New Study Suggests Political Candidates Shouldn’t Use Humor on Social Media

New research supported by the Ohio State University found that when political candidates try to be funny on social media it could backfire when it comes to gaining new supporters.

When it came to political candidates that voters were not familiar with, the study found that voters are more likely to view the use of humor by that unfamiliar candidate as inappropriate. The study also showed that voters saw that unfamiliar candidate who used humor as less credible and thereby less likely to get their vote.

The authors of the study warned that political candidates should be cautious about the use of humor on social media. Even though, generally speaking, the general populace is encouraged to be less formal on social media this does not apply to politicians from whom voters expect seriousness and competence, even on social media.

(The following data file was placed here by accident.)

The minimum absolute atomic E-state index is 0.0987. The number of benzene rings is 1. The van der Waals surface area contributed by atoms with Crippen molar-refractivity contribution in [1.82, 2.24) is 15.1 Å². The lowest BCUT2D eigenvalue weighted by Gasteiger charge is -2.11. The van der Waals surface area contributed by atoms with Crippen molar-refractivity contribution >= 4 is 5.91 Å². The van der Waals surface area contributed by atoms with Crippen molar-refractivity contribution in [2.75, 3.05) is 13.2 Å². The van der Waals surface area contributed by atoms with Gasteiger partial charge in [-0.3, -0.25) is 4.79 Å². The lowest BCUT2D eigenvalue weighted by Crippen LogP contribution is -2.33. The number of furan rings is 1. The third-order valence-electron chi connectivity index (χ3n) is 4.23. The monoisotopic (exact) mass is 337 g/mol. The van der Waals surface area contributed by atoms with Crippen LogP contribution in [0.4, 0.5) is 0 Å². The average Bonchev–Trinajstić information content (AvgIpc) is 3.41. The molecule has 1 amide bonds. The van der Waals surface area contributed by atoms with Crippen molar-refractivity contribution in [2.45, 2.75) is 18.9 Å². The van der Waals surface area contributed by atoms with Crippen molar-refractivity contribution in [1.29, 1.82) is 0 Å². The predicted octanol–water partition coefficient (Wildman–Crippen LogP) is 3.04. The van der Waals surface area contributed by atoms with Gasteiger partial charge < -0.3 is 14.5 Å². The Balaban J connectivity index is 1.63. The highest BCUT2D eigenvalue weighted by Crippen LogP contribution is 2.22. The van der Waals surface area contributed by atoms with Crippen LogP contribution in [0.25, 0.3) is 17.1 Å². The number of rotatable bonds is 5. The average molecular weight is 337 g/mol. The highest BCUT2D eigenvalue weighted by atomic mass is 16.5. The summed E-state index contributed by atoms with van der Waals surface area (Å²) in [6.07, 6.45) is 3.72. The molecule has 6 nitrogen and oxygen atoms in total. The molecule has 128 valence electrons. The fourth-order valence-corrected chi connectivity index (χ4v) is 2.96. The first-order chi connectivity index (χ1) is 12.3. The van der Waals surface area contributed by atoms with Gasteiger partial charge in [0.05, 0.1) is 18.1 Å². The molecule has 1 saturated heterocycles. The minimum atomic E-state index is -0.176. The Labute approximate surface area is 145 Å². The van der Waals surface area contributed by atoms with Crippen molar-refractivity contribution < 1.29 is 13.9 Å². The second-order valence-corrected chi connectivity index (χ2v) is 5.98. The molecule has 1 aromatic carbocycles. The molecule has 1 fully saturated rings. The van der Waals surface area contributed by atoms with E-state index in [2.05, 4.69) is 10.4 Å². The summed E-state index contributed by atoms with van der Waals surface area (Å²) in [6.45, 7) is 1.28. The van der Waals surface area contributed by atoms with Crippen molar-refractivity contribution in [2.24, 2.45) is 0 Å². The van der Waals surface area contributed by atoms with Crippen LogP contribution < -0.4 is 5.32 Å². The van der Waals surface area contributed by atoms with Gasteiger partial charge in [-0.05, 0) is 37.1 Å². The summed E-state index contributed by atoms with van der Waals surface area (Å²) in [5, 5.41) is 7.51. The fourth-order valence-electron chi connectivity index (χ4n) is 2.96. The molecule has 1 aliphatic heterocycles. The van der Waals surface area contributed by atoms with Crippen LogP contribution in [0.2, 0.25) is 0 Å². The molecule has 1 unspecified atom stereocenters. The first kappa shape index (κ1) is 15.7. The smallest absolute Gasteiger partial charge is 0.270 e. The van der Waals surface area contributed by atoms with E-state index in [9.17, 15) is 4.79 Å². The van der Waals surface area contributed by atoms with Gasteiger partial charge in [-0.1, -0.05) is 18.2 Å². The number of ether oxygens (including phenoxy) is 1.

In this study, subjects reacted to social media posts from an invented candidate (so none of the subjects would have had any prior experience with them). It is possible the rules might be different for widely known politicians such as the President or the Speaker of the House.

The study was published in “Communication Research Reports.”